Pun­jab Govt has been Liv­ing on Debt

State’s liq­uid­ity sit­u­a­tion be­came wor­ri­some in 2011-12 and it is now us­ing RBI’s ad­vances fa­cil­ity al­most ev­ery day

The Economic Times - - Companies: Pursuit Of Profit - Gay­a­tri.Nayak@ times­group.com

Mum­bai: Once the rich­est state in the country, Pun­jab now seems to be caught in a chronic liq­uid­ity cri­sis with the state govern­ment emerg­ing as one of the largest bor­row­ers of the Re­serve Bank of In­dia’s tem­po­rary lend­ing fa­cil­ity.

The govern­ment of Pun­jab has reg­u­larly availed RBI’s ways and means ad­vances (WMA) fa­cil­ity — a tem­po­rary liq­uid­ity sup­port ex­tended to cen­tral and state govern­ments for a few days — to meet its tem­po­rary rev­enue mis­matches in the govern­ment’s cash flows, ac­cord­ing to a re­port by rat­ings firm In­dia Rat­ings.

The state’s liq­uid­ity sit­u­a­tion be­came wor­ri­some in 2011-12 and ag­gra­vated al­most ev­ery year. In FY17 (bud­get es­ti­mate), Pun­jab pro­poses to use .₹ 19,500 crore from WMA fa­cil­ity, up from .₹ 17,000 crore in FY16 (re­vised es­ti­mate) and .₹ 9,268 crore in FY15, the re­port said. And the Pun­jab govern­ment has been us­ing this fa­cil­ity al­most ev­ery day; it availed this fa­cil­ity 315 days in FY15, up from 136 days in FY12. The num­ber of times it has availed an over­draft af­ter ex­haust­ing the WMA limit too, has been go­ing up, in­di­cat­ing the pre­car­i­ous state of Pun­jab govern­ment’s fi­nances.

WMA is a fa­cil­ity govern­ments use in ad­di­tion to reg­u­lar mar­ket bor­row­ings. It is of­fered at pre­vail­ing repo rates and at an ad­di­tional pe­nal rate of 2% in case of over­draw­ing. The fa­cil­ity was in­tro­duced in1997 in or­der to re­strict liq­uid­ity sup­port from the RBI by govern­ments and dis­con­tinue au­to­matic mon­eti­sa­tion of debt, a prac­tice un­der which govern­ments bor­rowed with­out re­strain.

Pun­jab’s liq­uid­ity prob­lem is so acute that from time to time the govern­ment has even used mort­gaged as­sets such as Gandhi Vanita Ashram for wi­d­ows in Ja­land­har and state jails at Bathinda, Am­rit­sar and Goind­wal to raise cash from banks, In­dia Rat­ings said.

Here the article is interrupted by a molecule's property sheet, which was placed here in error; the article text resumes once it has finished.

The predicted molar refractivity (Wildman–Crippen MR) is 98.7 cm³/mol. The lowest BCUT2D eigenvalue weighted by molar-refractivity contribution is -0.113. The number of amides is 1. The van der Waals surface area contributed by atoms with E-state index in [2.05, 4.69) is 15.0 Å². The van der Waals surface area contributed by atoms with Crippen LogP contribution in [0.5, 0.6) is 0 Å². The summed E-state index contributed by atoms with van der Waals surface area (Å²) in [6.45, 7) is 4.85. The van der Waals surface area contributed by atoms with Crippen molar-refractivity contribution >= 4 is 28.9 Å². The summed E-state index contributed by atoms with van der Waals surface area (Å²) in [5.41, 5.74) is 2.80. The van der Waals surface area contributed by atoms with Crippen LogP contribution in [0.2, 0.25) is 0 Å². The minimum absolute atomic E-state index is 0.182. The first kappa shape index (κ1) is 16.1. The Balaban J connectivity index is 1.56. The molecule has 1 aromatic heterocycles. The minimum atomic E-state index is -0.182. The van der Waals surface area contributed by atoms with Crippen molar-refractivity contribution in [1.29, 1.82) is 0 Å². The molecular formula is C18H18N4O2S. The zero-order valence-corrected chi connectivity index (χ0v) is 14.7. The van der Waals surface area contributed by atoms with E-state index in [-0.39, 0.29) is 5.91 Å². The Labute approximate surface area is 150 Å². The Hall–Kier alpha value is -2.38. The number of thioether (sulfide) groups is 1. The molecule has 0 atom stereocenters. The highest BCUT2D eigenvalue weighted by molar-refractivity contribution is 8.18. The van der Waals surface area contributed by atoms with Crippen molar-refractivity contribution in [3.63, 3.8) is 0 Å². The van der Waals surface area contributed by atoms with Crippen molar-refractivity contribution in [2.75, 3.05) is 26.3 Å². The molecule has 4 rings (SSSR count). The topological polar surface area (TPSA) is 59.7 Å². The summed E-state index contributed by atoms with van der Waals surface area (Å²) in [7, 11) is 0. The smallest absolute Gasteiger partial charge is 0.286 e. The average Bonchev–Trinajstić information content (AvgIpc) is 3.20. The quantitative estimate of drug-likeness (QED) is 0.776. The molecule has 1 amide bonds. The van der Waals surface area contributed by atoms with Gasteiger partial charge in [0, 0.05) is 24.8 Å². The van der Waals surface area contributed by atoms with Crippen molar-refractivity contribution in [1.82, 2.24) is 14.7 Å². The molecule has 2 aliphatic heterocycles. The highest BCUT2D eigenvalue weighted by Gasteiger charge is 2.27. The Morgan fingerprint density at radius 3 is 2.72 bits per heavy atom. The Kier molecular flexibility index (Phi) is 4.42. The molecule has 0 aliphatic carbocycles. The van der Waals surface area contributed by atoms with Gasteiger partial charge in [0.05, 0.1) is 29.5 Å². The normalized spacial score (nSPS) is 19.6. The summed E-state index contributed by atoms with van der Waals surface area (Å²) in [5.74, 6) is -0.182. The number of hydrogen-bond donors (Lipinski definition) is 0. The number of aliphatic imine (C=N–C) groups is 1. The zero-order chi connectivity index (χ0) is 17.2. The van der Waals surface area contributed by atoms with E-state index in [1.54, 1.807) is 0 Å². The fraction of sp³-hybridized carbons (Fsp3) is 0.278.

The liq­uid­ity squeeze has been com­pounded by ris­ing debt. Pun­jab’s to­tal out­stand­ing li­a­bil­i­ties have more than dou­bled since FY09, and is the sec­ond high­est among non-spe­cial states as a per­cent­age of gross state do­mes­tic prod­uct at 31.4% (FY16 bud­get es­ti­mate).

The debt sit­u­a­tion is ex­pected to worsen as the govern­ment pro­poses to take over .₹ 15,632 crore debt from the Pun­jab State Power Cor­po­ra­tion Limited un­der Ujwal Dis­com As­sur­ance Yo­jana. Re­cently 30 banks led by the State Bank of In­dia de­cided to freeze lend­ing to Pun­jab fol­low­ing re­ports that stock of food grains worth .₹ 20,000 crore against which banks had lent to state govern­ment agen­cies went miss­ing from godowns in Pun­jab. The state has claimed to have pro­cured th­ese food grains af­ter tak­ing loans from th­ese banks.

As a re­sult, RBI had asked the banks to make pro­vi­sion for losses on food grain-re­lated loans is­sued to the state.

The cen­tral bank has al­lowed the state a cash credit limit of .₹ 17,523 crore to­wards the first in­stal­ment for wheat pro­cure­ment dur­ing the on­go­ing rabi sea­son.

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